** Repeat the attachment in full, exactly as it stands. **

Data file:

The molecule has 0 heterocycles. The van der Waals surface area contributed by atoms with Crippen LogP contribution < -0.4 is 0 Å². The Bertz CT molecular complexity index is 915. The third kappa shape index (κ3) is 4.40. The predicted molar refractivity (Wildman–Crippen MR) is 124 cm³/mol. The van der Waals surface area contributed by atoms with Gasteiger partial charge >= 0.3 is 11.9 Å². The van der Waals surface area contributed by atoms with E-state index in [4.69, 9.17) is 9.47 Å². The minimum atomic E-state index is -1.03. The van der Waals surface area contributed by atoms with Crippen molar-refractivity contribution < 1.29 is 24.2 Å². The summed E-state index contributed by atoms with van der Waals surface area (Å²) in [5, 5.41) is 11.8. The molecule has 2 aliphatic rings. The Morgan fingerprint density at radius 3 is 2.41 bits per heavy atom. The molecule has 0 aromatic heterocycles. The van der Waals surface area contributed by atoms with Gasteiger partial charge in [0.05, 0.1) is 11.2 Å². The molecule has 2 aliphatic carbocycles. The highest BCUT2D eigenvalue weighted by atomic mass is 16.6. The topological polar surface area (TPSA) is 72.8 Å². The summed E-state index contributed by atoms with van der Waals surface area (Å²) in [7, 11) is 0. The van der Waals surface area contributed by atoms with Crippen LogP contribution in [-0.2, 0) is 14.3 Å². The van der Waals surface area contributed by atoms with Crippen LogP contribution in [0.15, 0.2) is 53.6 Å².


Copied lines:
The molecule has 0 heterocycles. The van der Waals surface area contributed by atoms with Crippen LogP contribution < -0.4 is 0 Å². The Bertz CT molecular complexity index is 915. The third kappa shape index (κ3) is 4.40. The predicted molar refractivity (Wildman–Crippen MR) is 124 cm³/mol. The van der Waals surface area contributed by atoms with Gasteiger partial charge >= 0.3 is 11.9 Å². The van der Waals surface area contributed by atoms with E-state index in [4.69, 9.17) is 9.47 Å². The minimum atomic E-state index is -1.03. The van der Waals surface area contributed by atoms with Crippen molar-refractivity contribution < 1.29 is 24.2 Å². The summed E-state index contributed by atoms with van der Waals surface area (Å²) in [5, 5.41) is 11.8. The molecule has 2 aliphatic rings. The Morgan fingerprint density at radius 3 is 2.41 bits per heavy atom. The molecule has 0 aromatic heterocycles. The van der Waals surface area contributed by atoms with Gasteiger partial charge in [0.05, 0.1) is 11.2 Å². The molecule has 2 aliphatic carbocycles. The highest BCUT2D eigenvalue weighted by atomic mass is 16.6. The topological polar surface area (TPSA) is 72.8 Å². The summed E-state index contributed by atoms with van der Waals surface area (Å²) in [7, 11) is 0. The van der Waals surface area contributed by atoms with Crippen LogP contribution in [-0.2, 0) is 14.3 Å². The van der Waals surface area contributed by atoms with Crippen LogP contribution in [0.15, 0.2) is 53.6 Å².